Robert McCloskey (born Hamilton, Ohio, 1914; died Deer Isle, Maine, June 30, 2003) was a children’s author and illustrator. He earned two Caldecott Medals: one in 1942 for Make Way for Ducklings and one in 1958 for Time of Wonder. He also received three Caldecott Honor Awards: one in 1949 for Blueberries for Sal, in 1953 for One Morning in Maine, and one in 1954 for JohnnyCake, Ho! His book Make Way for Ducklings is now the official state children’s book for Massachusetts. Children can learn more at: Robert McCloskey.

William Howard Taft

William Howard Taft

William Howard Taft (born Cincinnati, Ohio, 1857; died Washington. D. C., March 8, 1930) was the twenty-seventh president (1909-1913) of the United States. He weighed over three hundred pounds. In 1900 he was in charge of the Philippines. In 1904 Theodore Roosevelt made Taft Secretary of War. He was president of the country during a difficult period. After he concluded his term as president, he became a Supreme Court Justice in 1921. Children could visit a website at: William Howard Taft. Idea: Taft was the only president who also served on the Supreme Court. Children could locate more presidential facts and create a trivia game.

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Sep 162018
Curious George Flies a Kite

Curious George Flies a Kite

H. A. Rey (born Hans Augustus Reyersbach, Hamburg, Germany, 1898; died Cambridge, Massachusetts, August 26, 1977) was a children’s author and illustrator. He and his wife Margaret Rey are best known for their books featuring Curious George. Children can learn more about his amazing life by reading The Journey That Saved Curious George: The True Wartime Escape of Margret and H. A. Rey by Louise Borden. Children can learn more at: H. A. Rey.

Joanne Ryder (born Lake Hiawatha, New Jersey, 1946) writes books for children. Her works include My Father’s Hands and Wild Birds. She is married to Laurence Yep.

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Sep 172018

Elizabth Enright (born Oak Park, Illinois, 1909; died Wainscott, New York, June 8, 1968) wrote and illustrated works for both children and adults. She received the Newbery Medal in 1939 for Thimble Summer and a 1958 Newbery Honor Award for Gone-Away Lake. Children could learn more at: Elizabeth Enright.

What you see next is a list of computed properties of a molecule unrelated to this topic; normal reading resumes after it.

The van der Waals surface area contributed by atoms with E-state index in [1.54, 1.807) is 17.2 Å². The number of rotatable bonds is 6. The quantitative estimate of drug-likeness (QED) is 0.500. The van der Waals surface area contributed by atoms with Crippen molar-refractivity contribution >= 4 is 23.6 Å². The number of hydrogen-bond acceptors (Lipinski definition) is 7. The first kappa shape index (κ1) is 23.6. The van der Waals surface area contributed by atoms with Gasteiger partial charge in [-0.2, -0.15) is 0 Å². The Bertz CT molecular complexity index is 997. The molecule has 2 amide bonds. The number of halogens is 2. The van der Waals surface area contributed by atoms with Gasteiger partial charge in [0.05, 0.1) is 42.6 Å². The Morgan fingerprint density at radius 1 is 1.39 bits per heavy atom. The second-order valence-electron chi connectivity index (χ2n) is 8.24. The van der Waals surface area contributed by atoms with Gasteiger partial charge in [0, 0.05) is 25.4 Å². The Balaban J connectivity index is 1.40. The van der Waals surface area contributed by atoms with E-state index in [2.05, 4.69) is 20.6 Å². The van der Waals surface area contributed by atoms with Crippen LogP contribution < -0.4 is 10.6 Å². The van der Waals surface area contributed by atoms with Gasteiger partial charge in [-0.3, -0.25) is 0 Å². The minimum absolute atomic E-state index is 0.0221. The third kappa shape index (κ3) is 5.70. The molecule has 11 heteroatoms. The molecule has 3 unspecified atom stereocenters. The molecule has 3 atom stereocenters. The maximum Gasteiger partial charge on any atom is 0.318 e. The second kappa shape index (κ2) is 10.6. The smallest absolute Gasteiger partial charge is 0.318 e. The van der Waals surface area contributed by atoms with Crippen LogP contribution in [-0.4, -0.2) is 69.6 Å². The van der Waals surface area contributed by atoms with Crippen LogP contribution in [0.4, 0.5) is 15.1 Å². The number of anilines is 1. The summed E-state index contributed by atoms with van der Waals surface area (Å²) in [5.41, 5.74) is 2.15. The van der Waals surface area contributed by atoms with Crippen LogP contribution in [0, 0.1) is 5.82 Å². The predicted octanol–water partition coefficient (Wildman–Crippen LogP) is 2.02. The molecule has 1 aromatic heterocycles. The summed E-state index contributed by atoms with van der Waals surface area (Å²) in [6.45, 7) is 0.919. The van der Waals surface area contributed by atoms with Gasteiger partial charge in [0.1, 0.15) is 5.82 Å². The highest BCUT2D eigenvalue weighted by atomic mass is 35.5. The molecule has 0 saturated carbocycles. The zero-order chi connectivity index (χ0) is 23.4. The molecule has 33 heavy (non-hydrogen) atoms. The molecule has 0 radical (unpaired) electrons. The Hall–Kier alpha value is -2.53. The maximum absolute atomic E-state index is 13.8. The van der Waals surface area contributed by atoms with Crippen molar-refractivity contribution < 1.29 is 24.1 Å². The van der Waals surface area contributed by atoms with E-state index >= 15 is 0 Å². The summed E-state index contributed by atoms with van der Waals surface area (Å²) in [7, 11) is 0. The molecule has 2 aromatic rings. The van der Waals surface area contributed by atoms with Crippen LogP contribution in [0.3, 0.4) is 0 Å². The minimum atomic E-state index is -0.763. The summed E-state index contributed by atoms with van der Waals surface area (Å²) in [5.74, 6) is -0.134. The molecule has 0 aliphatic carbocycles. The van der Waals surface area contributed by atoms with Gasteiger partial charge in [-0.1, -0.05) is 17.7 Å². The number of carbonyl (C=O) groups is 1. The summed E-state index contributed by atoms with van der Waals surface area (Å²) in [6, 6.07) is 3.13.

Rube Foster (born Andrew Foster in Calvert, Texas, 1879; died Kankakee, Illinois, December 9, 1930) was “The Father of Negro Baseball.” He was a pitcher and manager of the Chicago Lelands and the Chicago American Giants before he organized the Negro National League. He was the League’s president from its inception until his death.

Gail Carson Levine (born New York, New York, 1947) is a children’s author. Her Ella Enchanted was a 1998 Newbery Honor book. She also wrote A Tale of Two Castles. Children could visit her website at: Gail Carson Levine.

John Rutledge (born Charleston, South Carolina, 1739; died Charleston, South Carolina, July 18, 1800) represented South Carolina at the Constitutional Convention. He started his law career at age eleven, and he eventually served in South Carolina’s Supreme Court.

David H. Souter (born Melrose, Massachusetts, 1939) is a retired associate justice of the Supreme Court.

James Smith (born Ulster, Ireland, 1719; died July 11, 1806) signed the Declaration of Independence. Representing Pennsylvania at the Second Continental Congress, he was a lawyer and surveyor.

Friedrich Wilhelm von Steuben

Friedrich Wilhelm von Steuben

Friedrich Wilhelm von Steuben (born Magdeburg, Prussia, 1730; died Remsen, New York, November 28, 1794) aided the American army during the Revolutionary War. General George Washington made him a major general. He was in charge of the army’s training. He taught them how to march and to use muskets and bayonets.

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Sep 182018

Jean Bernard Leon Foucault (born Paris, France, 1819; died Paris, France, February 11, 1868) was a scientist. He measured the speed of light through different materials. His experiments with pendulums proved that the earth rotated on its axis. Children could read an excellent biography, Come See the World Turn, written by Lori Mortensen and illustrated by Raul Allen.


George Read

George Read (born Cecil County, Maryland, 1733; died New Castle, Delaware, September 21, 1798) signed the Declaration of Independence. Representing Delaware, he also signed the Constitution. As governor of Delaware, he was instrumental in making sure Delaware was the first state to approve the Constitution. After the Revolutionary War, he was a United States senator and then the chief justice of the Delaware Supreme Court.